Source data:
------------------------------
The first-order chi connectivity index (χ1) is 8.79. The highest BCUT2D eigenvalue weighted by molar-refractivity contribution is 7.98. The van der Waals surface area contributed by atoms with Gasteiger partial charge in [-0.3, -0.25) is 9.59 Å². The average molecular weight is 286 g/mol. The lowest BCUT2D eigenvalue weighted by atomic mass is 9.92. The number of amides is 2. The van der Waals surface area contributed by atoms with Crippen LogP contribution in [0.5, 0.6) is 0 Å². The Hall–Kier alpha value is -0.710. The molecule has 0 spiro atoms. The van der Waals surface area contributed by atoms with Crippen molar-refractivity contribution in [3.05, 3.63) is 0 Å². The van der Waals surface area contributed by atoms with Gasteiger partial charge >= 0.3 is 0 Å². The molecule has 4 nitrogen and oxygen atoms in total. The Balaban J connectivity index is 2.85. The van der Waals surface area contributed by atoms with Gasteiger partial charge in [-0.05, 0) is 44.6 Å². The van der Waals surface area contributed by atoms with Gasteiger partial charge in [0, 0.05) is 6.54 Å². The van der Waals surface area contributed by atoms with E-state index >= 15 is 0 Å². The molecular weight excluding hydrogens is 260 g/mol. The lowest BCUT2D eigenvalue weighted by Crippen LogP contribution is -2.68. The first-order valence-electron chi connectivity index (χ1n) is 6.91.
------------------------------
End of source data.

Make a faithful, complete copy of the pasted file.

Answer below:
The first-order chi connectivity index (χ1) is 8.79. The highest BCUT2D eigenvalue weighted by molar-refractivity contribution is 7.98. The van der Waals surface area contributed by atoms with Gasteiger partial charge in [-0.3, -0.25) is 9.59 Å². The average molecular weight is 286 g/mol. The lowest BCUT2D eigenvalue weighted by atomic mass is 9.92. The number of amides is 2. The van der Waals surface area contributed by atoms with Crippen LogP contribution in [0.5, 0.6) is 0 Å². The Hall–Kier alpha value is -0.710. The molecule has 0 spiro atoms. The van der Waals surface area contributed by atoms with Crippen molar-refractivity contribution in [3.05, 3.63) is 0 Å². The van der Waals surface area contributed by atoms with Gasteiger partial charge >= 0.3 is 0 Å². The molecule has 4 nitrogen and oxygen atoms in total. The Balaban J connectivity index is 2.85. The van der Waals surface area contributed by atoms with Gasteiger partial charge in [-0.05, 0) is 44.6 Å². The van der Waals surface area contributed by atoms with Gasteiger partial charge in [0, 0.05) is 6.54 Å². The van der Waals surface area contributed by atoms with E-state index >= 15 is 0 Å². The molecular weight excluding hydrogens is 260 g/mol. The lowest BCUT2D eigenvalue weighted by Crippen LogP contribution is -2.68. The first-order valence-electron chi connectivity index (χ1n) is 6.91.